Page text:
12th, Kanaguri Memorial Meet 5000 m, 4/6/13 - 14:04.21
11th, Golden Games in Nobeoka 5000 m Heat Two, 5/11/13 - 14:03.71
7th, Kyushu Corporate Track and Field Championships 10000 m, 5/18/13 - 28:46.34
17th, National Track and Field Championships 10000 m, 6/8/13 - 29:15.23
13th, National Corporate Track and Field Championships 10000 m, 9/20/13 - 29:43.43
1st, Grand Tour Kyushu Ekiden Day Two Third Stage (15.3 km), 10/28/13 - 45:51
1st, Grand Tour Kyushu Ekiden Day Seven Third Stage (13.0 km), 11/2/13 - 39:32

Then 22, Maruyama was a virtual unknown until the Feb. 17 Kumanichi 30 km Road Race where he dropped two of Japan's best under-22 athletes, Chihiro Miyawaki (Team Toyota) and Keita Shitara (Toyo Univ.), to go head-to-head with indy Yuki Kawauchi (Saitama Pref. Gov't) for the win.  He finished 2nd in the last sprint, but his time of 1:29:34 was more than enough to put him on the radar.  Four weeks later he confirmed that it wasn't a fluke when he won the National Corporate Half Marathon Championships in 1:01:15, the best Japanese time of the year and all-time 8th-best by a Japanese man on a record-legal course.  The rest of the year was a bust as he never broke either 14:00 for 5000 m or 28:45 for 10000 m, but after turning 23 Maruyama returned with two stage wins in the final running of the eight-day Grand Tour Kyushu ekiden.  Plenty of other Japanese men have turned in surprise breakthroughs at a young age only to never follow up, but Maruyama looks set to find himself on the right side of that equation in 2014.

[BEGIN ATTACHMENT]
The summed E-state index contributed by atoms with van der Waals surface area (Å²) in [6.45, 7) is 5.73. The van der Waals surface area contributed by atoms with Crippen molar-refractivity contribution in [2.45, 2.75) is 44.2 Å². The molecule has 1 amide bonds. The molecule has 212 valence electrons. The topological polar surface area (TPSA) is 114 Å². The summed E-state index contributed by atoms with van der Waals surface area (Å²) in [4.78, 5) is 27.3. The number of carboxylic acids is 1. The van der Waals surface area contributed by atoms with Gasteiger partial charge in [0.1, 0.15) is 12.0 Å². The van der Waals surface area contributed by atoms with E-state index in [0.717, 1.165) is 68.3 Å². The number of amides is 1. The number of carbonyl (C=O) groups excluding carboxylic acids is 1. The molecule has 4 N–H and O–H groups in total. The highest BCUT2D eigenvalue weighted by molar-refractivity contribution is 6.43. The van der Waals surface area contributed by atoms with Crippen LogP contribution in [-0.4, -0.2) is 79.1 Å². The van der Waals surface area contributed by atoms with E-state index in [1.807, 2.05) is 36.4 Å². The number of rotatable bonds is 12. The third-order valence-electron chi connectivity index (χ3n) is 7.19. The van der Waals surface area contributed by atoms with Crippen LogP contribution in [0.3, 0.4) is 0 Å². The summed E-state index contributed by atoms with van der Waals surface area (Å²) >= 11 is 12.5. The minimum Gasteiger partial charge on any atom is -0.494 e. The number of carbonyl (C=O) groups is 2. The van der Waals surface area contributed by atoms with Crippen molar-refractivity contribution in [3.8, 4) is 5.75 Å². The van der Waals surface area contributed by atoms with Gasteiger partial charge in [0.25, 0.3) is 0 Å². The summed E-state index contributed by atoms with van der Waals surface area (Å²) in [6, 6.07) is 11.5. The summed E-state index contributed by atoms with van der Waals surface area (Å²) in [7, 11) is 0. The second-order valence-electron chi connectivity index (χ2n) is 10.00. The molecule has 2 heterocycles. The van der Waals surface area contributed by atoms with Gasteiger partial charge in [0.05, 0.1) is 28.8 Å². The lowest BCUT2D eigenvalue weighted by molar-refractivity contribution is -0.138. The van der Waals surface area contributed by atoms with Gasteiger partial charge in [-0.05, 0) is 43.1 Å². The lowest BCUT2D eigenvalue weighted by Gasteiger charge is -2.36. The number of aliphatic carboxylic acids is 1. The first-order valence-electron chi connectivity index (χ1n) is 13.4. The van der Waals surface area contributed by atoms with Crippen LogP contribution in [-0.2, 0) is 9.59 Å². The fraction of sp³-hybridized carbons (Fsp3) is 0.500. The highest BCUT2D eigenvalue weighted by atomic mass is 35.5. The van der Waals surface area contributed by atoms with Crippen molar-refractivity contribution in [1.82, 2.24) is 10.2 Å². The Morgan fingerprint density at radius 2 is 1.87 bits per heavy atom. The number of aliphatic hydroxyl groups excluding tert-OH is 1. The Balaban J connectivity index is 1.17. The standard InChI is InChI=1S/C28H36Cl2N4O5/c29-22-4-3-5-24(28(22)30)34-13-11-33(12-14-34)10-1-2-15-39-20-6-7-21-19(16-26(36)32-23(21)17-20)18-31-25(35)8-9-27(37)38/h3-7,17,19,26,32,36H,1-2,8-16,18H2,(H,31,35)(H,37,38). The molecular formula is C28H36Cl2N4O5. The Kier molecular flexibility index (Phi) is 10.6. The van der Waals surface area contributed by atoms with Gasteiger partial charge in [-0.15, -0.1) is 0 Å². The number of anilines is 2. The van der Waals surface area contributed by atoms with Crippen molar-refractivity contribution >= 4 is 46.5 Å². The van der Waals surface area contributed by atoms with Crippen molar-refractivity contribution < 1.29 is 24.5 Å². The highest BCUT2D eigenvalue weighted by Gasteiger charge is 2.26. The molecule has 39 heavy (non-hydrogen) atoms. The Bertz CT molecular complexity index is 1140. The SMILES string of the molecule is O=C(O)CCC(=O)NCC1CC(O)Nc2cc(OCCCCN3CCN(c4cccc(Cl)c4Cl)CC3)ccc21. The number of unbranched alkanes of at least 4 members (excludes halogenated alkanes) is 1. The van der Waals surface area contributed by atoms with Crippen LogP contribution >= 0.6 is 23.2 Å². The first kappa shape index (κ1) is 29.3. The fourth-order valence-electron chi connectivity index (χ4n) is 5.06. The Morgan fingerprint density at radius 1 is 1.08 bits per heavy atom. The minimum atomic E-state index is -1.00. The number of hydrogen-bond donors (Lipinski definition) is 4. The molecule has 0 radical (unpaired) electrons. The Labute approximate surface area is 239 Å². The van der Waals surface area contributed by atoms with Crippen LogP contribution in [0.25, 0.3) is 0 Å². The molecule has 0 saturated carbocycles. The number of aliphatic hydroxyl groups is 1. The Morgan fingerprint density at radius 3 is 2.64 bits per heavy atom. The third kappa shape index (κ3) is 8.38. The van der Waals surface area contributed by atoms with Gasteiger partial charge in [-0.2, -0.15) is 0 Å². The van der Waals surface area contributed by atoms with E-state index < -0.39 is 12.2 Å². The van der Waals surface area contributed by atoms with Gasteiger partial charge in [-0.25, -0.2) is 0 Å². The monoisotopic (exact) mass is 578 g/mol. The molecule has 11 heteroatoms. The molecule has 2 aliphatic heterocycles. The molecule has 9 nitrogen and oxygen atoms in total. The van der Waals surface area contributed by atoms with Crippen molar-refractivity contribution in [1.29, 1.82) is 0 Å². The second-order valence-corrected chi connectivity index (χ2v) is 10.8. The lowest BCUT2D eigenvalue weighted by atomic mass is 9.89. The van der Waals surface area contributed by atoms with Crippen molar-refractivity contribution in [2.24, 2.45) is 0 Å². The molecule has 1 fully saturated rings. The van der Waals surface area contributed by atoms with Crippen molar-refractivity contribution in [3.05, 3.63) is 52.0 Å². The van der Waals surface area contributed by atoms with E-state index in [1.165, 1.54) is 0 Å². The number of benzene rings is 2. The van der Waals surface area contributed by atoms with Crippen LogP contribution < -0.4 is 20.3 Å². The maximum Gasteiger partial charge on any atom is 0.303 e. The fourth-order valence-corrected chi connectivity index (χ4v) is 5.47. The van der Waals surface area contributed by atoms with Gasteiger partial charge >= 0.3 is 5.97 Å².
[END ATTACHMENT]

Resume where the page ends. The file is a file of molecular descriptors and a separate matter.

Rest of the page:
5. Genki Yagisawa (Meiji Univ.) - 93.6 pts.

5000 m: 13:28.79 - 2nd, Nittai Univ. Time Trials, 9/29/13 - #3 Japanese, 2013

Other major performances:
7th, Hakone Ekiden Fourth Stage (18.5 km), 1/2/13 - 58:21
1st, Izumo Ekiden Second Stage (5.8 km), 10/14/13 - 16:32
11th, National University Ekiden Championships Second Stage (13.2 km ), 11/3/13 - 39:47

Yagisawa was a high school star who has had trouble transitioning to the longer distance of the Japanese university circuit, but this fall he broke through without warning with one of the best times ever by a Japanese collegiate man, 13:28.79, to find himself ranked #3 for the year.  Two weeks later came a stage win at the Izumo Ekiden, but over a longer distance at the National University Ekiden Championships he struggled again and finished only 11th.  As the fastest of Meiji University's eleven sub-14 men Yagisawa plays a key role in the team's chances for success next week at the Hakone Ekiden, but without improved stamina over double-digit distances he'll be hard-pressed to live up to expectations. Beyond that awaits spring track season and the promise of better in Yagisawa's preferred distance.